"Am I a good father?" muses a shirt-sleeved, stubbled, 40-something executive in a recent ad for UBS. "Do I spend too much time at work? Can I have it all?" he wonders in only slightly smaller type. And an ad campaign for Hyundai that aired the same week shows a man abandoning his messy desk and heading for the elevator at the end of the day, to the consternation of his colleagues -- the voiceover asks "When did leaving work on time become an act of courage?"
Here are some questions these ads call to mind: Has the work/life balance become a man's issue now, and does that mean it will be taken more seriously? That things will get better? That it will be more than a couple of (m)ad men getting ahead of the zeitgeist, or catching up to it? Is this a trend, a fad or a passing fancy, just making a product "relevant" by highlighting an issue that everyone talks about but very few do much to solve? Will men be emboldened to lean back as women have been to lean in -- and will their careers suffer? And what does it mean that a few companies are offering generous paternity leave, while many that provide maternity leave provide, at most, an average of two weeks off, often with no salary?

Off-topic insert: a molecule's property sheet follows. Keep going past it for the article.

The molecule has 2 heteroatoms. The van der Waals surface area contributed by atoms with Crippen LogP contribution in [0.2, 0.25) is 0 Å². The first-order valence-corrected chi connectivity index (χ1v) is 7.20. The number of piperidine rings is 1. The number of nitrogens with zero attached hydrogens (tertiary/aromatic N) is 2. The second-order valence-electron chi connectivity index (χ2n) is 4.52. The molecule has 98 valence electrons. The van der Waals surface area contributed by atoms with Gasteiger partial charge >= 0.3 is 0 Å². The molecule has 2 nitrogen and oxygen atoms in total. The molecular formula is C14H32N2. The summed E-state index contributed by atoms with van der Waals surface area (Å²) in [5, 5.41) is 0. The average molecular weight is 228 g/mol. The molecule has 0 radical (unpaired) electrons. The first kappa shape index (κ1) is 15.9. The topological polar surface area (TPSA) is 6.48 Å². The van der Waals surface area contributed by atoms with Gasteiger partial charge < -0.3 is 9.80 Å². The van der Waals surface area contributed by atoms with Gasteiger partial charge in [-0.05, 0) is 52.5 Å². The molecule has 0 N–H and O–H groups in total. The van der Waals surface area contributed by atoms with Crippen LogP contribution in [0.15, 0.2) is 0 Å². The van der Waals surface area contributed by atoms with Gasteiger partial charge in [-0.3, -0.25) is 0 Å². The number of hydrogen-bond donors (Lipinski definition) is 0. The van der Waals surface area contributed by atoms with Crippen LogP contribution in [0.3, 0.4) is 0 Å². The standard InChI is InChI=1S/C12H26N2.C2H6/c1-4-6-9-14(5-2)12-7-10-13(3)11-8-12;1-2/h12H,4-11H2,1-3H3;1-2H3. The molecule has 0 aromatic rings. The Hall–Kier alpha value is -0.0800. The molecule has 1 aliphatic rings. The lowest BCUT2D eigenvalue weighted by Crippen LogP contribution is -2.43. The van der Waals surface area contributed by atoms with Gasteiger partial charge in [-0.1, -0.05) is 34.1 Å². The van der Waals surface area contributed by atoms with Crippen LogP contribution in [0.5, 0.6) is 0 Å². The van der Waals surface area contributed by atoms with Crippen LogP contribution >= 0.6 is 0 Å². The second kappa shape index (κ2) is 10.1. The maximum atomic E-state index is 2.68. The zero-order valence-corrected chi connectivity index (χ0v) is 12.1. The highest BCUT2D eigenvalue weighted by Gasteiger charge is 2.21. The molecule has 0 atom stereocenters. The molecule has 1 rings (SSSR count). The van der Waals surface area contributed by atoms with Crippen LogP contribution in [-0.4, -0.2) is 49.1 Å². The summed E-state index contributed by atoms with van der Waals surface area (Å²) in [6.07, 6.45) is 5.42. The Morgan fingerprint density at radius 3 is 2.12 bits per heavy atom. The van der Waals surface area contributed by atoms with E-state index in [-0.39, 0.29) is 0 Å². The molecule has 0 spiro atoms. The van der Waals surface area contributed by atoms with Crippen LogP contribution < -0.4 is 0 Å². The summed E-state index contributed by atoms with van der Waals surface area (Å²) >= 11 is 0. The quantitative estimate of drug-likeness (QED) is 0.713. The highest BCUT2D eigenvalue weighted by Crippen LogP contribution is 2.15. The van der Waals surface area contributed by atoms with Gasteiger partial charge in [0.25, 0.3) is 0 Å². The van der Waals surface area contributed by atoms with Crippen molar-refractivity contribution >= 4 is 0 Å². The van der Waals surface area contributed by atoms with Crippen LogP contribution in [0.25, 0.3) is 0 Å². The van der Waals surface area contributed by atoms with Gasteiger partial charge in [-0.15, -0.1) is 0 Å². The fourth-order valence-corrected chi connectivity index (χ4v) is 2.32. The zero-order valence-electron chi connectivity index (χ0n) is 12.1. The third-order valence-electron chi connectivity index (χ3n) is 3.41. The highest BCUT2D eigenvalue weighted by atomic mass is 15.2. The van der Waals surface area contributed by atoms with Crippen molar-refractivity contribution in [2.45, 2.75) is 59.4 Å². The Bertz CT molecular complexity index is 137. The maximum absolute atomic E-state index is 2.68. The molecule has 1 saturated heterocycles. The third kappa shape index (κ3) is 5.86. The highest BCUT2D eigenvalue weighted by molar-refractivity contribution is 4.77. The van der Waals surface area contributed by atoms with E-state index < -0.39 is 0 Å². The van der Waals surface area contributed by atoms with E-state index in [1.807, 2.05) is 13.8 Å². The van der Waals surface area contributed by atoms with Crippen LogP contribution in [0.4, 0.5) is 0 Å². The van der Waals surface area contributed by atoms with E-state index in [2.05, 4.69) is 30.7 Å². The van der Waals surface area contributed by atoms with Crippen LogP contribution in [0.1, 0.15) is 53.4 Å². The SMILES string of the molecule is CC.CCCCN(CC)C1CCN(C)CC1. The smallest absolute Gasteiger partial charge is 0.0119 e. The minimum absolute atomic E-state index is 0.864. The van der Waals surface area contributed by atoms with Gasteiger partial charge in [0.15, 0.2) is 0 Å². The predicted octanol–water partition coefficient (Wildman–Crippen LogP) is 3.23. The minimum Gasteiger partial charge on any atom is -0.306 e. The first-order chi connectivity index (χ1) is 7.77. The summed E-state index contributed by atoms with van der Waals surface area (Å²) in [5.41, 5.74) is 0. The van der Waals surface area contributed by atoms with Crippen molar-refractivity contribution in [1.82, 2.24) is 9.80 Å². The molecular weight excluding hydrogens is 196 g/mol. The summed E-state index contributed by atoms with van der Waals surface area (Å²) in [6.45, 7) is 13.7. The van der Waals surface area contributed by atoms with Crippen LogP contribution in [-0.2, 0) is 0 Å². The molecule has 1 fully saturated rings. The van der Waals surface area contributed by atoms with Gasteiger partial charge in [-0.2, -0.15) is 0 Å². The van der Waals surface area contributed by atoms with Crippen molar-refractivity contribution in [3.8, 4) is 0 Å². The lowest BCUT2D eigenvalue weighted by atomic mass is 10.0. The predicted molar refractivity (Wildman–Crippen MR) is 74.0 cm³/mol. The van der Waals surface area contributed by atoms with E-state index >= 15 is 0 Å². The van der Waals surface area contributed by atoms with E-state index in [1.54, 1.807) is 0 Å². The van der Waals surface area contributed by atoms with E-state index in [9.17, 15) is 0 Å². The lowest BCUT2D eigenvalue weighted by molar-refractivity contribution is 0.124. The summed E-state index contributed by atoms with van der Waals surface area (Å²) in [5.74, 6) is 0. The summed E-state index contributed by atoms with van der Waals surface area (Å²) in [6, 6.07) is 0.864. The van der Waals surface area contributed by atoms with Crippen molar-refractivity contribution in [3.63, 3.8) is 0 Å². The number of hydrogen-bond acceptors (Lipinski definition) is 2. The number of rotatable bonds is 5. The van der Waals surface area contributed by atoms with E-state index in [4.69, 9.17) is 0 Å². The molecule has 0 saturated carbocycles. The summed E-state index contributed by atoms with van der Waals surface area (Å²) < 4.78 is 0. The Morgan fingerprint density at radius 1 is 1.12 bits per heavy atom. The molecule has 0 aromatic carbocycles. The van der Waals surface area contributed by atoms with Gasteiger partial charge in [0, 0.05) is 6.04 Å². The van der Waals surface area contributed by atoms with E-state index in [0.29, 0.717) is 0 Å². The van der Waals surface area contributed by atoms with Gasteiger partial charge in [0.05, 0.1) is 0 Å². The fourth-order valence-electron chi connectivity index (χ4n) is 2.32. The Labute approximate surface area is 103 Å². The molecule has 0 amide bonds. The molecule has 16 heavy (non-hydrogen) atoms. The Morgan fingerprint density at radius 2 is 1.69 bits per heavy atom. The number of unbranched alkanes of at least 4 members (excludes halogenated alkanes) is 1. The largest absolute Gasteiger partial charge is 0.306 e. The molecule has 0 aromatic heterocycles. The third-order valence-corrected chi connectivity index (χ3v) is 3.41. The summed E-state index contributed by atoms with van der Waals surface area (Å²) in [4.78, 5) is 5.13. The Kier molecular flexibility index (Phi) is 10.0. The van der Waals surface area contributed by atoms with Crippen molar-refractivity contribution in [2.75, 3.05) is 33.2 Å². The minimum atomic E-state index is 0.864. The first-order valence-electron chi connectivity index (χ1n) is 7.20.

I don't have the answers, except one that's decades old and has failed in the U.S. every time it's been brought up in Congress, State of the Union messages or politicians running for office: Available, affordable child care as a national priority. The solution isn't working your kids' lives away or ignoring them right now in order to secure their future, as the USB ad suggests, or taking a ride in a zippy car (without car seats, one feels compelled to add) instead of slaving away when you might be putting in overtime to secure your job. It's as simple as making it possible for everyone -- men and women -- to have it all.